There are not many things in this world we truly have to handle ourselves. We don’t have to hunt down our own food, build our own houses, or transport ourselves upon our own power. Instead, we have become tremendously reliant on having things done for us — from the person who washes the car to the waiter who brings the food. Yet, there is one thing that no one can do for us. And that is make us feel the way we want to feel. That, is an inside job. Sure, people can praise us, support us, rally behind us, and even prod us along, but they can’t airlift us into the world of happiness. The only way we reach the promised land of happiness — is through our own devices, through learning to turn to ourselves to know if we need a kickstart or a warm bed, and through learning to look within ourselves — and not the outside world — to find happiness. Happiness comes through becoming more emotionally self reliant.

 

So here are three ways to boost your emotional self-reliance:

 

Stop Asking Permission. It’s probably the first thing we all do when we think about making a big — or sometimes even small — decisions. We ask our family and friends. And while we may simply be asking for feedback, what we may really be hoping for is permission — for someone to say, It’s ok to do that. Yet, what we so often fail to remember is that no one in this life holds the final judgement on what is right — especially what we are talking about our lives. And more importantly, just the process of asking, for many of us, derails self reliance. As soon as we hear someone else’s objections, criticisms, doubt, we start to question ourselves. We wonder if maybe we aren’t making the right decision. Maybe we can’t be trusted. And down the tubes goes our self reliance. What we fail to realize is the self in self reliance. It means that we figure it out ourselves. We make our own decisions independent of what anyone else thinks, because we trust ourselves. Sure, we don’t have any guarantee that things will work out. In fact, we may fail miserably. But what we do have is trust. Trust in ourselves to pick up the pieces if they do fall.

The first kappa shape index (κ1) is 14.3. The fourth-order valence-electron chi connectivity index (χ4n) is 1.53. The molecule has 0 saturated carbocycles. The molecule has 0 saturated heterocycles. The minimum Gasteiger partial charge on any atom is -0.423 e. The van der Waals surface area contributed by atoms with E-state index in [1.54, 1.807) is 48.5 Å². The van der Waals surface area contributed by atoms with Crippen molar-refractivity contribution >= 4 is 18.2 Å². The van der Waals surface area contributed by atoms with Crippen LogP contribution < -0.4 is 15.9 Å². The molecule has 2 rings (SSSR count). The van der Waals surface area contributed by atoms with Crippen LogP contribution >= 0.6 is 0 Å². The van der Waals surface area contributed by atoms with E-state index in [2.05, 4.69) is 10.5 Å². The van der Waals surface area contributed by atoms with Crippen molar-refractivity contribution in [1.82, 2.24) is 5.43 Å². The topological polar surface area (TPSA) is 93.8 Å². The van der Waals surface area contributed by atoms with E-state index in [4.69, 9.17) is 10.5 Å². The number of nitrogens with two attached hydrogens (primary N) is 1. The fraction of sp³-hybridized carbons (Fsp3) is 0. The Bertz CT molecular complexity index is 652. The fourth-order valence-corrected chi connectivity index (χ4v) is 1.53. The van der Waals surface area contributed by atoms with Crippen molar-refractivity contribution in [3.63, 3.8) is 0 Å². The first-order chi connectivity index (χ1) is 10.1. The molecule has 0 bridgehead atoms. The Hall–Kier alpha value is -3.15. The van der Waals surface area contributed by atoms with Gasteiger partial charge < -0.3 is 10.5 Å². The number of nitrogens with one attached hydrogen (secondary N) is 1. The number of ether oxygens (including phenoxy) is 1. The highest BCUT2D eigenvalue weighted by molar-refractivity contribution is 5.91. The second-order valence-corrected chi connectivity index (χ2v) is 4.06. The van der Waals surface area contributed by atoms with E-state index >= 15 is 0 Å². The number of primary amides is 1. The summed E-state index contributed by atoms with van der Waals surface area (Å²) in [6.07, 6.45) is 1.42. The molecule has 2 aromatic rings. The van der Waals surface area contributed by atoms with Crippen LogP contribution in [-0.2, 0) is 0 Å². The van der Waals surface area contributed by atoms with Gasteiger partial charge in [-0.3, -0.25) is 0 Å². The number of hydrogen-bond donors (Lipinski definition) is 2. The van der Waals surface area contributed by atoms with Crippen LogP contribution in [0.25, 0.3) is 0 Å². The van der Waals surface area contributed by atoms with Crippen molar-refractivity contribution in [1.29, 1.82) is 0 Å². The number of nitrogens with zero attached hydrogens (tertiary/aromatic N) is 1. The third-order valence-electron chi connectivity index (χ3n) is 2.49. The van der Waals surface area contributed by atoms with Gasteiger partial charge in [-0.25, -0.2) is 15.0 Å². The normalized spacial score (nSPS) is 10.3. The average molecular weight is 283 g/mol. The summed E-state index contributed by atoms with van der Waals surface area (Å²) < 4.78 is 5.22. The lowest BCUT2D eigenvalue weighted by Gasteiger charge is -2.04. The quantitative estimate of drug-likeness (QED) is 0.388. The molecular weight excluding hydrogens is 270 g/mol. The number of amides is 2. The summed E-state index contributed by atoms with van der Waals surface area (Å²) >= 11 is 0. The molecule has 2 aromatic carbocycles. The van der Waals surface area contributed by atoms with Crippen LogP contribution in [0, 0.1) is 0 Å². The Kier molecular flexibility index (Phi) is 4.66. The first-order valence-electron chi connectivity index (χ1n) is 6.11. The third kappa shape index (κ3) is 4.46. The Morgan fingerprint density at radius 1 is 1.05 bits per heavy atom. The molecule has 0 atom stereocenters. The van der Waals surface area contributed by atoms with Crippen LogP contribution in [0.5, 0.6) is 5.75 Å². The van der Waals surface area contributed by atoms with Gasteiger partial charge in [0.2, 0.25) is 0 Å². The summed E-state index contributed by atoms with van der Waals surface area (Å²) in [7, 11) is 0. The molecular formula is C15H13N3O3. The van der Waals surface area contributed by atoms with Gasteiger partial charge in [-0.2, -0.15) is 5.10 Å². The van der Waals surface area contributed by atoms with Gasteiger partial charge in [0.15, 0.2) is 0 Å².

Make A Decision and Stick With It. In what Dan Gilbert, author of Stumbling On Happiness calls the “endowment effect” we rate enjoyment of the things we own — vs. those which we can return — as much higher. The reason, Gilbert explains, is that we seek to justify our decisions. And when we have a return policy, we don’t have to. Instead, we are stuck debating whether or not what we have is worth having. But when we are stuck with it, we find a way to boost the value we see in it. Decisions work just the same way. When we constantly change our minds, and don’t ever have to stick with our decisions, we never have to find a reason why they are worthwhile. On the other hand, when we can’t go back, we force ourselves to find reasons why going forward is a worthy venture. So if you want to build self-reliance, take the return label off of your decisions. Own your decisions, and you will begin to find reasons for them. You will begin to believe in them. You will become your own guide, therapist, and cheerleader. Why? Because you will have to.

 

Get Gritty. Grit is not something that you get. It’s something you earn. And the only way to earn grit — like anything else worth having — is to stay the course, put in the time, and fight the battle. Because the skills of grit come through the experience of knowing yourself, knowing how to dig deep, how to find just a little more when you think there is nothing left, and how to turn defeats into opportunities to hone your skills, strengthen your resolve, and awaken your inner warrior. Because what grit is really about is finding a way when there seems to be no way.

 

Emotional self reliance isn’t about never failing, never admitting defeat, or never needing anybody. It’s about knowing that the answers you need to create the life you want are inside of you. And while others may help you to see them, the rest is up to you.

 

 

For more information on emotional strength, self reliance, and turning life’s defeats into opportunities, visit www.leverageadversity.net

 

 

References: Gilbert, D. (2007). Stumbling On Happiness. New York, Vintage Books.